I think when you look at data on labor supply, you look at the data on savings and how it responds to taxes, the real responses to taxes appear to be very, very modest. LeBron James would not decide to sit out the finals if we raised his marginal tax rate. He still would have wanted to play because his next best option is not going to pay him all that much. Corporate CEOs want to be the people earning the very, very top incomes. They're not going to decide to work a little bit less because their marginal tax rate goes up. So, Bob was making a valid point, but I think, probably deliberately overstating it. I think that the rise in inequality is really an issue. That if all of the income gains are going to a very narrow sliver of the population, I think that's politically unsustainable, and I think it's also problematic. If you need to pay for government and income gains aren't widely shared, it's really hard to argue that people who are just struggling to get by would have to pay more in taxes.

MR. CARROLL: Right. And so then from where I sit, I think of that as okay, so that you have this rising income inequality and what should we be doing for that from a public policy perspective? If you think that that's related to the bottom two or three quintiles of lower skilled labor competing on a global labor market with people who make a lot less money in other countries -- emerging market countries, then the issue is really skill level. So, we should be having a continuing discussion on that issue. I think, you know, the tax code -- or I should say the federal government's spending in taxes are a lever, but it's certainly not the problem. It's not going to address the long-term issue of income inequality. You have to think more fundamentally a bit. What is the cause of income inequality? That's really a very important part of the discussion.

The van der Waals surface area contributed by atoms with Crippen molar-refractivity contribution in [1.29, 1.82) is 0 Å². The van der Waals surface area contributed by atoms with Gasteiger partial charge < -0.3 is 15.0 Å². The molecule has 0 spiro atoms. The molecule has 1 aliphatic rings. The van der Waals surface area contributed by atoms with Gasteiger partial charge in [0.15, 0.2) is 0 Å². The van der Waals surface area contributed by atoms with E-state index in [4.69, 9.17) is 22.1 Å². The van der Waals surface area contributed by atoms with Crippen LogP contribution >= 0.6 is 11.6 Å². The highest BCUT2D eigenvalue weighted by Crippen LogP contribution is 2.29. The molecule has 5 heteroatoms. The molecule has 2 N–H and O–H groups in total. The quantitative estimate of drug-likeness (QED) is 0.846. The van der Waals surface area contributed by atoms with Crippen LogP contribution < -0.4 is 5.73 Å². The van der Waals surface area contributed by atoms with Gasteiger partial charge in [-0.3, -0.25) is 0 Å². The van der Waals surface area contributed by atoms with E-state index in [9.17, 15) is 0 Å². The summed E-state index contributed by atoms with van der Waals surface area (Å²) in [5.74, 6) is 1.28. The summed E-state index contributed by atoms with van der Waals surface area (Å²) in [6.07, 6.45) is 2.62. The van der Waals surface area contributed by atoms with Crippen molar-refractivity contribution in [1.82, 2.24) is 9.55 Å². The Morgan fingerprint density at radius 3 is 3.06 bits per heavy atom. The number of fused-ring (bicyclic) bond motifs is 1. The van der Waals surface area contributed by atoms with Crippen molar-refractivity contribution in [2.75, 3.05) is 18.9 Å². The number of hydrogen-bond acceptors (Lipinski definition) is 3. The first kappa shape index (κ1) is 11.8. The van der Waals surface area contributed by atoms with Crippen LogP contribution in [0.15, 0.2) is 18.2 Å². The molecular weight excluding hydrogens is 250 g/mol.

MR. BURMAN: I agree but it's also a very hard issue.

MR. BERGIN: Right.

MR. BURMAN: And you say invest more in education. Even that's problematic but there's much more to it than that. I mean there are some people who are just not going to be able to get college degrees or -- and people have -- you know, there's a -- some of us are lucky that we're able to really take advantage of higher education and get big payoffs and other people who aren't. And it used to be that there were good factory jobs that paid those people very, very well, and we sort of have to figure out a new kind of economy where people who have limited skills can still support their families with dignity.

And I should say, the earned income tax credit, which is a significant component of that 50 percent of Americans who don't pay income taxes, on balance I think it's a really good thing because as opposed to raising minimum wages substantially, which would entail an economic cost, this subsidizes wages for people who are working and makes it possible for somebody working full time at more than minimum wage to be able to support their family at a level above poverty. And if you don't want to do it through the earned income tax credit, you've got to think about some other way to make sure that people who are working hard can actually survive.

MR. BERGIN: Right.